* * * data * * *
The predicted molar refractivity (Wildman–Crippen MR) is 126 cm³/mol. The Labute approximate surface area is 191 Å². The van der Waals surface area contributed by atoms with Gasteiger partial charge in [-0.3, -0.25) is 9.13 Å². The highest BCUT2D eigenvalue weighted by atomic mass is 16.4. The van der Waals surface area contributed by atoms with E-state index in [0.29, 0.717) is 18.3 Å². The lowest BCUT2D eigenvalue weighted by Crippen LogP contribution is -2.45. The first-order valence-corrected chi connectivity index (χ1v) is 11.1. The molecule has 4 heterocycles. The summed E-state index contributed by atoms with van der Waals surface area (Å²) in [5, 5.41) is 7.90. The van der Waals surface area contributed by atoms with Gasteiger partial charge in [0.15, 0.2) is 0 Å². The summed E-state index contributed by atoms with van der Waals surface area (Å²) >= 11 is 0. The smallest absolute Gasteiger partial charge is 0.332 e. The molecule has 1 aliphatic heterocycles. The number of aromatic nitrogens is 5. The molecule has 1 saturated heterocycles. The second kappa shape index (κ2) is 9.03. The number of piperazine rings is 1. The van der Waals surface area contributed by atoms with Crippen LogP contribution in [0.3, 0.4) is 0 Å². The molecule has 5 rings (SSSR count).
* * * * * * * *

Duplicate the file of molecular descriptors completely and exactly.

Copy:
The predicted molar refractivity (Wildman–Crippen MR) is 126 cm³/mol. The Labute approximate surface area is 191 Å². The van der Waals surface area contributed by atoms with Gasteiger partial charge in [-0.3, -0.25) is 9.13 Å². The highest BCUT2D eigenvalue weighted by atomic mass is 16.4. The van der Waals surface area contributed by atoms with E-state index in [0.29, 0.717) is 18.3 Å². The lowest BCUT2D eigenvalue weighted by Crippen LogP contribution is -2.45. The first-order valence-corrected chi connectivity index (χ1v) is 11.1. The molecule has 4 heterocycles. The summed E-state index contributed by atoms with van der Waals surface area (Å²) in [5, 5.41) is 7.90. The van der Waals surface area contributed by atoms with Gasteiger partial charge in [0.15, 0.2) is 0 Å². The summed E-state index contributed by atoms with van der Waals surface area (Å²) >= 11 is 0. The smallest absolute Gasteiger partial charge is 0.332 e. The molecule has 1 aliphatic heterocycles. The number of aromatic nitrogens is 5. The molecule has 1 saturated heterocycles. The second kappa shape index (κ2) is 9.03. The number of piperazine rings is 1. The van der Waals surface area contributed by atoms with Crippen LogP contribution in [0.3, 0.4) is 0 Å². The molecule has 5 rings (SSSR count).